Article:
Next month, Google is slated to announce its new Pixel 2 and Pixel 2 XL, among other items of interest. Not surprisingly, the company has received a lot of harsh criticism over the products it has been working on. While the company might not be focusing its efforts on improving those devices from an aesthetic point of view, machine learning and AI are different categories where the giant has been heavily vested in.
According to a 2016 custom term paper tally, Google reportedly submitted 218 published journal pieces to MIT Technology Review. If you compare this number to a figure around two years ago, the papers submitted were half the previous value. That shows extensive evidence towards its commitment to machine learning and AI.
A very simple example of Google’s efforts is the Google Assistant voice-enabled virtual program. It was initially exclusively available for the Pixel and Pixel XL smartphones released last year. Using machine learning and artificial intelligence, the program would rapidly learn the user’s habits and interests and provide them with similar results based on their location.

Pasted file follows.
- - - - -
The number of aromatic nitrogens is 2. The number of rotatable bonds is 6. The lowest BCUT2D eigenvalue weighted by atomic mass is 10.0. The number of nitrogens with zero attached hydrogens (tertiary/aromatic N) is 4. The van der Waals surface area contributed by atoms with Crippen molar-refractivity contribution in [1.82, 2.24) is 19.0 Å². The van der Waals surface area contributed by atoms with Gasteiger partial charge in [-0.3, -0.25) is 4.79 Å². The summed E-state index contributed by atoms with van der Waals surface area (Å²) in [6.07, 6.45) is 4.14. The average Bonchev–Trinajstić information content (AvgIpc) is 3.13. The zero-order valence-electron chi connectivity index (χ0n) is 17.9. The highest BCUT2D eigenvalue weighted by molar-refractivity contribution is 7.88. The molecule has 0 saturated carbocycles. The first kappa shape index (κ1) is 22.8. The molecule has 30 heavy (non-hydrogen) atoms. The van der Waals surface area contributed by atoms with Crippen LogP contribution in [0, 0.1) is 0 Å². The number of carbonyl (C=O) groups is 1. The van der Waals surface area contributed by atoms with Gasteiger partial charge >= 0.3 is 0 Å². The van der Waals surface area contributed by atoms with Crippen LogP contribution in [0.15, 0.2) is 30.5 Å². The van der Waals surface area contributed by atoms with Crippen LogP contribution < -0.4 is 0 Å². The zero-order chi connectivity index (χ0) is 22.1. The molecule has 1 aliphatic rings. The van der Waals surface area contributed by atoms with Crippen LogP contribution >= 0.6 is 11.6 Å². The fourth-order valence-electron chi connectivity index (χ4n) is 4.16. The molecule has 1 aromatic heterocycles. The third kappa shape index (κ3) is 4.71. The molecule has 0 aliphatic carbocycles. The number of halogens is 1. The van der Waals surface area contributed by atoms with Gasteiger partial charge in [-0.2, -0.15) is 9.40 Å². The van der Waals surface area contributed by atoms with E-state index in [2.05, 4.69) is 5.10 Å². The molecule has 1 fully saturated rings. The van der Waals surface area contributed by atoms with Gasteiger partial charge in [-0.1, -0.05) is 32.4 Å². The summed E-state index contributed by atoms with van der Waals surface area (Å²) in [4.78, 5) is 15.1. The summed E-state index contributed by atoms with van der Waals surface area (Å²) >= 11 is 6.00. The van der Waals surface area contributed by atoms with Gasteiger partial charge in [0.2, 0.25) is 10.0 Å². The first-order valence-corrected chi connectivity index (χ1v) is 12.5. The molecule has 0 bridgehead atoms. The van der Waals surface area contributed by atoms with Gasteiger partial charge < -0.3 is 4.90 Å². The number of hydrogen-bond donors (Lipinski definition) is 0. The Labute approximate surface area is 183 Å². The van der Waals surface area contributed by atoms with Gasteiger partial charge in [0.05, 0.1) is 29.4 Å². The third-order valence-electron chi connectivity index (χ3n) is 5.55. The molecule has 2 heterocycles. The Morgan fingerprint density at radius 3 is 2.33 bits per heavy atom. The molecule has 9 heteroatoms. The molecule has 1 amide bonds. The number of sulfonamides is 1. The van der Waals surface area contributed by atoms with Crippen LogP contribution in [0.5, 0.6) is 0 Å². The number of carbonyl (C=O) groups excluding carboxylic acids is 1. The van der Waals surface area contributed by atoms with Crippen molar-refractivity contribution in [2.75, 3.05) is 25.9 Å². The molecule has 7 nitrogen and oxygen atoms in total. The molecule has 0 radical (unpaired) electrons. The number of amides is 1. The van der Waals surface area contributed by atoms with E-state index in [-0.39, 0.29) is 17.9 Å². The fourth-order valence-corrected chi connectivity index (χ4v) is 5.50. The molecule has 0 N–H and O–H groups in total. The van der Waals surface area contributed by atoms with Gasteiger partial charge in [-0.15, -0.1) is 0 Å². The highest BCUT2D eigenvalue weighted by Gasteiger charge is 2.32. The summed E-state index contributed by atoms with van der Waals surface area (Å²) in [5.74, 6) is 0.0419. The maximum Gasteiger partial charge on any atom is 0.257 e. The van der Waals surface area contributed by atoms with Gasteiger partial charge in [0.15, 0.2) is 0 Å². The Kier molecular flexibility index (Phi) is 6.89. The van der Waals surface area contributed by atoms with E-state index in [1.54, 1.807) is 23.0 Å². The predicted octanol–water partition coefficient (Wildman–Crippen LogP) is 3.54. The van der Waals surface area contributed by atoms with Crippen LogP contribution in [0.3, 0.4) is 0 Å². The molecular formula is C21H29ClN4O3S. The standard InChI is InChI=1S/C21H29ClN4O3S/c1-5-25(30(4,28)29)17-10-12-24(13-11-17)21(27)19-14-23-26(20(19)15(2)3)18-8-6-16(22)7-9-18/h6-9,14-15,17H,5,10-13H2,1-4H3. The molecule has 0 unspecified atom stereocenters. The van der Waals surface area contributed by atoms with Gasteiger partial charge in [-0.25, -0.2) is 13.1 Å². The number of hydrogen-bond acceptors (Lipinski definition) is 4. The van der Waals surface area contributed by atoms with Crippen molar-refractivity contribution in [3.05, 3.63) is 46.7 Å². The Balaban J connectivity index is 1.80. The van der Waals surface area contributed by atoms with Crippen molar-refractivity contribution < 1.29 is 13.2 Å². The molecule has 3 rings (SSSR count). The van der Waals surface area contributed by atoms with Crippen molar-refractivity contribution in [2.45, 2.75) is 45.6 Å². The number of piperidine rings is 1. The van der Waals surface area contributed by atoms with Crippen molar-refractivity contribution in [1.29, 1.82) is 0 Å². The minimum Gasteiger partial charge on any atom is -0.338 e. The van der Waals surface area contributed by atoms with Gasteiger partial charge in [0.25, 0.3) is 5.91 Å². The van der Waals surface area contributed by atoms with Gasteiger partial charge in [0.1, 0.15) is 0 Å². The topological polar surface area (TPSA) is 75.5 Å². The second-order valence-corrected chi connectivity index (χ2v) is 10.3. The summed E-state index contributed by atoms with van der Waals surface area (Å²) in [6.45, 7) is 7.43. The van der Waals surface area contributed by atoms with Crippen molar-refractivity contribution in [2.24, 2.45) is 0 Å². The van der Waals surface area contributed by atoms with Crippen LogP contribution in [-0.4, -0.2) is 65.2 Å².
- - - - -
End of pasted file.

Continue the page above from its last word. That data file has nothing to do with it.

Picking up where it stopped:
With Google possessing the world’s largest search engine as well as the most popular web browser on the planet, it was not difficult accumulating all the user data and information and allowing machine learning to do the rest. This effort can also be seen in Google Home. There are still some useful features to be added to enhance the overall experience for their users.
Part of how Google has managed to excel in machine learning so rapidly is thanks to the acquisition of DeepMind. The tech giant paid $400 million for this British AI company back in 2014. Google has a habit of purchasing several start-ups and well-established companies for specific purposes.
So what are the results generated after years of research papers introduced, year after year, term after term? Well, one example of machine learning is being able to detect cancer and Alzheimer’s Disease and while this certainly might not have been done by Google, the company’s countless research efforts have provided encouragement to other institutes and firms to focus on the next disruptive element in technology.
For Google, it’s key areas will not just be proliferating its Android operating system which currently holds a bigger market share than Windows, but by making it smarter. The Pixel 2 and Pixel 2 XL smartphone lineup being announced in October might not feature an attractive design like the iPhone X’s or Galaxy Note 8’s, but by introducing new and improved features via Google Assistant, it will certainly help users gravitate towards upgrading to these new handsets.
Google does not seem to be running out of liquid assets anytime soon. Analysts expect Google to continue acquiring companies focused on machine learning and AI.